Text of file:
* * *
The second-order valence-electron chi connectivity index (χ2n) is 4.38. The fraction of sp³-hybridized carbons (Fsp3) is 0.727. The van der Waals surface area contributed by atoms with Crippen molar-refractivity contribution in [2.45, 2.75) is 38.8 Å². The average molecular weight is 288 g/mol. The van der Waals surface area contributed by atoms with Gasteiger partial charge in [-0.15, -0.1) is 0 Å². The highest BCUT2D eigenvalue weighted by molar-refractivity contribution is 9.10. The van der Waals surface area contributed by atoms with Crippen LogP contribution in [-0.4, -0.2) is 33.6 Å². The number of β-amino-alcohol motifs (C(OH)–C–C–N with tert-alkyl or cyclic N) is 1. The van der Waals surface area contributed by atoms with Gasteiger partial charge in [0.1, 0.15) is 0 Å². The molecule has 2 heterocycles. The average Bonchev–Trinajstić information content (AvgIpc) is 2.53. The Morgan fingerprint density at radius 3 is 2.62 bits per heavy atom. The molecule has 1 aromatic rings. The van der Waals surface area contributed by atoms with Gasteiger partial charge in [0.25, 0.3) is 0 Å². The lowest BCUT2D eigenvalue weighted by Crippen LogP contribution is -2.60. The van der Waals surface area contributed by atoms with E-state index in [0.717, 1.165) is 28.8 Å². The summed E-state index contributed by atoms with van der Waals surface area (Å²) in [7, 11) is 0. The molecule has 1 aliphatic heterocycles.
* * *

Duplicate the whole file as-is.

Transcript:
The second-order valence-electron chi connectivity index (χ2n) is 4.38. The fraction of sp³-hybridized carbons (Fsp3) is 0.727. The van der Waals surface area contributed by atoms with Crippen molar-refractivity contribution in [2.45, 2.75) is 38.8 Å². The average molecular weight is 288 g/mol. The van der Waals surface area contributed by atoms with Gasteiger partial charge in [-0.15, -0.1) is 0 Å². The highest BCUT2D eigenvalue weighted by molar-refractivity contribution is 9.10. The van der Waals surface area contributed by atoms with Crippen LogP contribution in [-0.4, -0.2) is 33.6 Å². The number of β-amino-alcohol motifs (C(OH)–C–C–N with tert-alkyl or cyclic N) is 1. The van der Waals surface area contributed by atoms with Gasteiger partial charge in [0.1, 0.15) is 0 Å². The molecule has 2 heterocycles. The average Bonchev–Trinajstić information content (AvgIpc) is 2.53. The Morgan fingerprint density at radius 3 is 2.62 bits per heavy atom. The molecule has 1 aromatic rings. The van der Waals surface area contributed by atoms with Gasteiger partial charge in [0.25, 0.3) is 0 Å². The lowest BCUT2D eigenvalue weighted by Crippen LogP contribution is -2.60. The van der Waals surface area contributed by atoms with E-state index in [0.717, 1.165) is 28.8 Å². The summed E-state index contributed by atoms with van der Waals surface area (Å²) in [7, 11) is 0. The molecule has 1 aliphatic heterocycles.